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METHODS article

Front. Immunol., 18 June 2021
Sec. Microbial Immunology
Volume 12 - 2021 |

Microbiome Preprocessing Machine Learning Pipeline

Yoel Jasner1, Anna Belogolovski1, Meirav Ben-Itzhak1, Omry Koren2 and Yoram Louzoun1*
  • 1Department of Mathematics, Bar-Ilan University, Ramat Gan, Israel
  • 2Azrieli Faculty of Medicine, Bar-Ilan University, Ramat Gan, Israel

Background: 16S sequencing results are often used for Machine Learning (ML) tasks. 16S gene sequences are represented as feature counts, which are associated with taxonomic representation. Raw feature counts may not be the optimal representation for ML.

Methods: We checked multiple preprocessing steps and tested the optimal combination for 16S sequencing-based classification tasks. We computed the contribution of each step to the accuracy as measured by the Area Under Curve (AUC) of the classification.

Results: We show that the log of the feature counts is much more informative than the relative counts. We further show that merging features associated with the same taxonomy at a given level, through a dimension reduction step for each group of bacteria improves the AUC. Finally, we show that z-scoring has a very limited effect on the results.

Conclusions: The prepossessing of microbiome 16S data is crucial for optimal microbiome based Machine Learning. These preprocessing steps are integrated into the MIPMLP - Microbiome Preprocessing Machine Learning Pipeline, which is available as a stand-alone version at: or as a service at Both contain the code, and standard test sets.


Recent studies of 16S rRNA gene-sequences through next-generation sequencing have revolutionized our understanding of the microbial community composition and structure. 16S rRNA gene sequences are often clustered into Operational Taxonomic Units (OTUs) in QIIME I or features/ASV (Amplicon Sequence Variants) in QIIME II, based on sequence similarities. An OTU/ASV is an operational definition used to classify groups of closely related sequences. However, the term OTU/ASV is also used in a different context and refers to clusters of (uncultivated or unknown) organisms, grouped by DNA sequence similarity of a specific taxonomic marker gene (1). In other words, OTU/ASVs are pragmatic proxies for “species” (microbial or metazoan) at different taxonomic levels, in the absence of traditional systems of biological classification as are available for macroscopic organisms. Although OTU/ASVs (further denoted features) can be calculated differently when using different algorithms or thresholds, Schmidt et al. recently demonstrated that microbial features were generally ecologically consistent across habitats and several feature clustering approaches (2). OTU/ASV picking is the assignment of observed gene sequences to operational taxonomic units, based on the similarity between them and the reference gene sequences. The similarity percentage is user-defined (97% in QIIME I (3) and 99% in QIIME II (4)). This process has been an important step in the common pipeline for microbiome analysis. However, it may cluster components with different behaviors into the same unit, hiding component-specific patterns. There are many algorithms for OTU clustering such as: SortMeRNA (5), SUMACLUST (6), and swarm (7). In this paper, both QIIME I and QIMME II were tested for feature picking and the creation of an appropriate taxonomy. The results were similar for both methods.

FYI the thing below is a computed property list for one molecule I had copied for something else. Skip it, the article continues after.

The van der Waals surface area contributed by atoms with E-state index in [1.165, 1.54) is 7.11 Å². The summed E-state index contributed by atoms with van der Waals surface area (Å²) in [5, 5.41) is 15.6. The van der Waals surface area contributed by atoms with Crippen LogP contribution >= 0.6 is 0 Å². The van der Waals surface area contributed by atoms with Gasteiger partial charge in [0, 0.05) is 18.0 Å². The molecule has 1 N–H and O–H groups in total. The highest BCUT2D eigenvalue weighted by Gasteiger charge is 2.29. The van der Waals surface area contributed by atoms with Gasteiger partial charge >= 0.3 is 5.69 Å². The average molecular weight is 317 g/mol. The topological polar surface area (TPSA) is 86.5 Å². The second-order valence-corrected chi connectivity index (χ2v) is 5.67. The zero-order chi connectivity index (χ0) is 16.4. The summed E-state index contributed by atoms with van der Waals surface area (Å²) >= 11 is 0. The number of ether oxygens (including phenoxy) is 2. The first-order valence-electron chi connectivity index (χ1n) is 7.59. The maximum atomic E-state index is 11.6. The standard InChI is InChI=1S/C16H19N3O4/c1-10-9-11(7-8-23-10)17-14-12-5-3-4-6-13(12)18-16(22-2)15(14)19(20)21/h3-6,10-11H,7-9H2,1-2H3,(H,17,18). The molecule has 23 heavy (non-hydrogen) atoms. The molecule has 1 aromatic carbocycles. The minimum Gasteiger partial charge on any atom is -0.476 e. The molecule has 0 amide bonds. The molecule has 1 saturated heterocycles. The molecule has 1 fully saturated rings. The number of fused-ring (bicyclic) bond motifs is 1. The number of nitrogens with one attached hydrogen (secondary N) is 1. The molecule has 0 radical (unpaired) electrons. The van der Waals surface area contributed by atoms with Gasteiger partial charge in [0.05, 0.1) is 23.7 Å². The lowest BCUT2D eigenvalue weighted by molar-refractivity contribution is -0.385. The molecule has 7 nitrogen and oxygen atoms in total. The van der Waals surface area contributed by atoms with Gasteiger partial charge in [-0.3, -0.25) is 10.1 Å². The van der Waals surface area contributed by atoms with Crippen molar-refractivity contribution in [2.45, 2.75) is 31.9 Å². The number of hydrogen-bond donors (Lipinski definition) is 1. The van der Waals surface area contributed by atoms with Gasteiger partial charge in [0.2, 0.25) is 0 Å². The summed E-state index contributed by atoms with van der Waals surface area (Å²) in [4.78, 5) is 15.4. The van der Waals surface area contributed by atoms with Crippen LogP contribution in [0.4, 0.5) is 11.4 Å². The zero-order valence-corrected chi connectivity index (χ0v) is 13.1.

An important use of Microbiome samples is the development of Microbiome based Biomarkers (Mic-Markers), using Machine Learning (ML) tools. An important limitation of using bacterial features in machine learning is the feature hierarchy. The feature hierarchy is difficult to process and analyze due to the sparsity of the feature table (i.e. high number of the bacteria with 0 values in any typical samples). Moreover, even the limited number of observed features may be inflated due to errors in DNA sequencing (8).

Many applications of supervised learning methods, in particular Random Forests (RF), Support Vector Machines (SVM), Neural networks, and Boosting, and have been applied successfully to a large set of microbiota classification problems (916). However, little attention has been devoted to the proper way to integrate information from different hierarchical levels.

In different domains, Feature selection can be done by filtering methods, wrapper methods, or embedding methods (12). Recent work on microbiota/metagenome classification, such as Fizzy (17) and MetAML (18), utilize standard feature selection algorithms, not capitalizing on the evolutionary relationship and the resulting hierarchical structure of features.

Fizzy implements multiple standard Information-theoretic subset selection methods (e.g. JMI, MIM, and mRMR from the FEAST C library), NPFS, and Lasso. MetAML performs microbiota or full metagenomic classification, which incorporates embedded feature selection methods, including Lasso and ENet, with RF and SVM classifiers.